15M's social and political effects in Spain

General prospects for Spaniards are not promising, and, in many cases, worse than in 2011. So in what sense can it be said that after 15M, mentalities have changed?

Antonio Álvarez-Benavides
31 October 2018
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Juventud Sin Futuro,15M. Madrid, May 15, 2011. Flickr/Daniele Grasso. Some rights reserved.

It has been almost a decade since, following a large demonstration organized by the Youth Without a Future collective (Juventud Sin Futuro), on May 15, 2011, a small group of people decided to camp at the Puerta del Sol in Madrid.

The lack of political alternatives to the impending municipal elections, which would sweep the Popular Party (Partido Popular) to power; the first major social cuts initiated by Zapatero's socialist government and the devastating effects of an economic crisis that had lasted for 4 years and which painted a grim prospect; were the fundamental reasons for the articulation of a series of mobilizations that would change the Spanish political and social panorama. The facts are well known: almost a month of camping, demonstrations in more than 60 Spanish cities, more than a million people in the streets, more than 500 assemblies around the world and a series of parallel and sister mobilizations, such as the different occupy movements. Traditional policy did not fulfil the aspirations, needs and demands of an important part of the general public and thus 15M was born, internationally known as the Indignados Movement (anti-austerity movement).

Shortly after this expression of social dissatisfaction, these mobilizations, resulted in the birth of political formations, among which Podemos stood out when 4 years after 15M, the party which was a coalition with other new formations, managed to gain access to government in several Spanish cities, besides acquiring a remarkable relevance and political representation in almost all of Spain's regions and at the state-level.

Although 15M continues to exist as a residual social movement, with several active assemblies and a certain presence in the virtual world, the birth of these new political formations and their rapid process of institutionalization has overtaken their main demands and channels of action. In this sense, and despite the speed of the whole process, we could ask ourselves if 15M's foundational and articulating objectives have been achieved or not, and if so at least to what extent. If we can show some relevant after-effects, are these positive or negative ? Some continuities and other political and social transformations may be discerned, but their impact may well take some time to materialize.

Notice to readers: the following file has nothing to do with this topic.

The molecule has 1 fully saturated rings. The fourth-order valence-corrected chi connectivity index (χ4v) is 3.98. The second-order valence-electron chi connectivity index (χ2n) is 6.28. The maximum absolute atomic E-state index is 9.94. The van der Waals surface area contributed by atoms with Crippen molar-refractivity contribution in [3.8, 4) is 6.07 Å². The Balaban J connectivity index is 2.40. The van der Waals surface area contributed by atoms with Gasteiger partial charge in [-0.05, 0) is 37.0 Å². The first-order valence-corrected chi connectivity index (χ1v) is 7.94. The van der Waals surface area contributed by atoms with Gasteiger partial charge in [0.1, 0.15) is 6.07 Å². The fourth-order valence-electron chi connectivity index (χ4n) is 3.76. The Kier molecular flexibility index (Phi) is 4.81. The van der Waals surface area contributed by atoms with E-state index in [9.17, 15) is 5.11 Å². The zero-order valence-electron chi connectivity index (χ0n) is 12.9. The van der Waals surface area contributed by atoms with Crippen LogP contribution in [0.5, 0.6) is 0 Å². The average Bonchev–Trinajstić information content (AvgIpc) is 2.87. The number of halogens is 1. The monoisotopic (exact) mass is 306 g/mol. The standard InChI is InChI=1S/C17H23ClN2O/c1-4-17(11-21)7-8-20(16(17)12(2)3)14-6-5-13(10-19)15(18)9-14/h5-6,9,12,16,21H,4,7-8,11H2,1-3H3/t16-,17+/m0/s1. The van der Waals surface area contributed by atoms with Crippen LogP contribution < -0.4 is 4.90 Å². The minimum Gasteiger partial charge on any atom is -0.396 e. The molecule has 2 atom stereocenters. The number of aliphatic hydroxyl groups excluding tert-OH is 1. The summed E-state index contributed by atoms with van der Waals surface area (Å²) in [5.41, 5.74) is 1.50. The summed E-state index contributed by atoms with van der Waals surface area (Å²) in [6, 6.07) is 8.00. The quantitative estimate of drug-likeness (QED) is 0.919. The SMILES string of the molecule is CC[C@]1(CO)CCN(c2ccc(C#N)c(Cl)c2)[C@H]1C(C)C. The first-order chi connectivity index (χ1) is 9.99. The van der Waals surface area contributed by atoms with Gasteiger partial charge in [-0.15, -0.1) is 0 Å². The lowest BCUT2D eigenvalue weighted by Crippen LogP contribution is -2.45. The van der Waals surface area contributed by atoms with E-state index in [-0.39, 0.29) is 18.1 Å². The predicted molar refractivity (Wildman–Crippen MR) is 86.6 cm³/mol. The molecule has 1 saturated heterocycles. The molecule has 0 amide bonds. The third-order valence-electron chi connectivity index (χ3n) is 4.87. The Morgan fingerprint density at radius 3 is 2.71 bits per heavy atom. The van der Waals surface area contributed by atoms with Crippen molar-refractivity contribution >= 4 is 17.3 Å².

Social rights and social justice

From the point of view of the great demands in the macrosocial field, the one true thing is that the general prospects for Spaniards are not especially promising, and, in many cases, worse than in 2011. According to Labour Force Surveys, although unemployment figures have eased for all age groups, reaching around 16% by the end of 2018, youth unemployment continues being structural, with dramatic data for young people between 16 and 19 years at above 50%, as well as for those from 20 to 24 years old being above 30%, and for those from 25 to 29 years old at above 20%. Moreover, we need to add precarity into the picture since more than 90% of the contracts signed in 2018 were temporary, the highest figure in the European Union.

According to the latest Living Conditions Survey from the National Institute of Statistics, 22.3% of the Spanish population is below the poverty line and 31.3% of children in Spain are at risk of poverty or social exclusion. The differences between rich and poor in Spain have increased markedly, placing us third as the country with the greatest inequalities in the EU. While 70% of the population has seen their economic situation worsen since before the crisis began, during that same period the number of millionaires has tripled, showing that data on economic recovery has only affected people with high incomes[1].

The housing problem persists, in addition to the more than 700,000 families who have lost their homes since 2007 (more than 300,000 since 2011). The price of rent and property has increased, reaching figures similar to those before the real estate bubble's explosion[2]. The increase in house prices, which could be analyzed as a clear macroeconomic indicator of an exit from economic crisis, is again an indicator, however, that this exit has not benefited the society's most vulnerable strata, such as young people. Young people’s ‘emancipation age’ – that is the age at which they leave their parental home to live on their own – has gone up in recent years. According to data from the Observatory of Emancipation in 2017, less than two out of every ten young people in Spain leave their parents' house to live on their own, the lowest data since 2002. A young person must allocate 57.9% of their salary to be able to acquire a property and must earn 4.1 times their salary to cover the amount needed for a down-payment on a house in trade-in value. If a young person chooses to rent, they would need 69.3% of their salary to meet the monthly amount.